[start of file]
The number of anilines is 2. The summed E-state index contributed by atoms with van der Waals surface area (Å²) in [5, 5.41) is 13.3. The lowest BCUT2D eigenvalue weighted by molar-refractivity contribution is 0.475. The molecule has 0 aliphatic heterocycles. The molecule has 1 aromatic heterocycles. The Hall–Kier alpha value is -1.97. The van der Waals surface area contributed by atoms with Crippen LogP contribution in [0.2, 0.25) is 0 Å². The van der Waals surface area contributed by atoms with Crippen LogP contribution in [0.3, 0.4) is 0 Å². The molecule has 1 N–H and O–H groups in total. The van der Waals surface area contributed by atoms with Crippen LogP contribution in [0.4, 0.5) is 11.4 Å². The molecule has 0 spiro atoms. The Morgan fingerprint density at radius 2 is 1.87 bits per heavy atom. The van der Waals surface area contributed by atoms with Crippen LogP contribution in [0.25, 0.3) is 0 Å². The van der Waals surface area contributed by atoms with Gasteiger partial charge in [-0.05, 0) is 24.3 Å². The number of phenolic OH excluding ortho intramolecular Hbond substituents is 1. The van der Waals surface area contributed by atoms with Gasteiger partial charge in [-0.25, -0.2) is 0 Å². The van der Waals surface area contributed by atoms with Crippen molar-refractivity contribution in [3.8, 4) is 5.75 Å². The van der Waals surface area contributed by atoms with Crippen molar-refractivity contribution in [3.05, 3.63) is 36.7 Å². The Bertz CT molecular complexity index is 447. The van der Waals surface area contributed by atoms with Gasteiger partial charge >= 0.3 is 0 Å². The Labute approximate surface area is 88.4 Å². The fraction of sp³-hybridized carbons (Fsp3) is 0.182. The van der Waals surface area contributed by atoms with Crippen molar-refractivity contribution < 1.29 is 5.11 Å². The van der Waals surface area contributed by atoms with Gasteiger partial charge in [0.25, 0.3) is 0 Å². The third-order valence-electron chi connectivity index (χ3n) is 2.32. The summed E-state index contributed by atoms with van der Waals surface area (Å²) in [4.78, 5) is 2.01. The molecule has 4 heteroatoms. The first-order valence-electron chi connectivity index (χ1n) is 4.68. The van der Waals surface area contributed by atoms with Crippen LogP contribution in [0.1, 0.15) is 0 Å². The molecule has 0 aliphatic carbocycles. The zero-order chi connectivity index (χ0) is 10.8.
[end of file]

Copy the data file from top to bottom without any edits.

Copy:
The number of anilines is 2. The summed E-state index contributed by atoms with van der Waals surface area (Å²) in [5, 5.41) is 13.3. The lowest BCUT2D eigenvalue weighted by molar-refractivity contribution is 0.475. The molecule has 0 aliphatic heterocycles. The molecule has 1 aromatic heterocycles. The Hall–Kier alpha value is -1.97. The van der Waals surface area contributed by atoms with Crippen LogP contribution in [0.2, 0.25) is 0 Å². The van der Waals surface area contributed by atoms with Crippen LogP contribution in [0.3, 0.4) is 0 Å². The molecule has 1 N–H and O–H groups in total. The van der Waals surface area contributed by atoms with Crippen LogP contribution in [0.4, 0.5) is 11.4 Å². The molecule has 0 spiro atoms. The Morgan fingerprint density at radius 2 is 1.87 bits per heavy atom. The van der Waals surface area contributed by atoms with Crippen LogP contribution in [0.25, 0.3) is 0 Å². The van der Waals surface area contributed by atoms with Gasteiger partial charge in [-0.05, 0) is 24.3 Å². The number of phenolic OH excluding ortho intramolecular Hbond substituents is 1. The van der Waals surface area contributed by atoms with Gasteiger partial charge in [-0.25, -0.2) is 0 Å². The van der Waals surface area contributed by atoms with Crippen molar-refractivity contribution in [3.8, 4) is 5.75 Å². The van der Waals surface area contributed by atoms with Crippen molar-refractivity contribution in [3.05, 3.63) is 36.7 Å². The Bertz CT molecular complexity index is 447. The van der Waals surface area contributed by atoms with Gasteiger partial charge >= 0.3 is 0 Å². The Labute approximate surface area is 88.4 Å². The fraction of sp³-hybridized carbons (Fsp3) is 0.182. The van der Waals surface area contributed by atoms with Crippen molar-refractivity contribution < 1.29 is 5.11 Å². The van der Waals surface area contributed by atoms with Gasteiger partial charge in [0.25, 0.3) is 0 Å². The third-order valence-electron chi connectivity index (χ3n) is 2.32. The summed E-state index contributed by atoms with van der Waals surface area (Å²) in [4.78, 5) is 2.01. The molecule has 4 heteroatoms. The first-order valence-electron chi connectivity index (χ1n) is 4.68. The van der Waals surface area contributed by atoms with Crippen LogP contribution in [0.1, 0.15) is 0 Å². The molecule has 0 aliphatic carbocycles. The zero-order chi connectivity index (χ0) is 10.8.